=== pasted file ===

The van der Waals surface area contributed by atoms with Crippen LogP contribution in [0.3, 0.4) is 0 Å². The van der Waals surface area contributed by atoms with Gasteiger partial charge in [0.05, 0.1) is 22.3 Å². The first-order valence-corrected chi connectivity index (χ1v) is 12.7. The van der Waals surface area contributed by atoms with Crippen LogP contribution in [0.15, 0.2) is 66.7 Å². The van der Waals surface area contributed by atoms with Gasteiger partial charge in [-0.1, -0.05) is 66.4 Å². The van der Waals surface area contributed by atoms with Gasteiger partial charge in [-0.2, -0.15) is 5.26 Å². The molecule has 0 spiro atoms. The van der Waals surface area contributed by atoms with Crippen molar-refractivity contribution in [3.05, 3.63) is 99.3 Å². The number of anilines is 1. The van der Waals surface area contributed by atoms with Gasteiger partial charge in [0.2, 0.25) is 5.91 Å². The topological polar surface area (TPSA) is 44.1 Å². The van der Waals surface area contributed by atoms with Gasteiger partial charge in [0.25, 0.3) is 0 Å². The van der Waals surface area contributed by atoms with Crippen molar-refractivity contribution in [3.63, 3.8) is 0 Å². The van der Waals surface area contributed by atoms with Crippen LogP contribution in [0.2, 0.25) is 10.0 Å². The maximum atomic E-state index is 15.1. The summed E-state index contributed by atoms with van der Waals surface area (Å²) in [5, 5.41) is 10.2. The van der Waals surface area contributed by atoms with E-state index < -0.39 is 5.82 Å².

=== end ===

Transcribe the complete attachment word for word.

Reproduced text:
The van der Waals surface area contributed by atoms with Crippen LogP contribution in [0.3, 0.4) is 0 Å². The van der Waals surface area contributed by atoms with Gasteiger partial charge in [0.05, 0.1) is 22.3 Å². The first-order valence-corrected chi connectivity index (χ1v) is 12.7. The van der Waals surface area contributed by atoms with Crippen LogP contribution in [0.15, 0.2) is 66.7 Å². The van der Waals surface area contributed by atoms with Gasteiger partial charge in [-0.1, -0.05) is 66.4 Å². The van der Waals surface area contributed by atoms with Gasteiger partial charge in [-0.2, -0.15) is 5.26 Å². The molecule has 0 spiro atoms. The van der Waals surface area contributed by atoms with Crippen molar-refractivity contribution in [3.05, 3.63) is 99.3 Å². The number of anilines is 1. The van der Waals surface area contributed by atoms with Gasteiger partial charge in [0.2, 0.25) is 5.91 Å². The topological polar surface area (TPSA) is 44.1 Å². The van der Waals surface area contributed by atoms with Gasteiger partial charge in [0.25, 0.3) is 0 Å². The van der Waals surface area contributed by atoms with Crippen molar-refractivity contribution in [3.63, 3.8) is 0 Å². The van der Waals surface area contributed by atoms with Crippen LogP contribution in [0.2, 0.25) is 10.0 Å². The maximum atomic E-state index is 15.1. The summed E-state index contributed by atoms with van der Waals surface area (Å²) in [5, 5.41) is 10.2. The van der Waals surface area contributed by atoms with E-state index < -0.39 is 5.82 Å².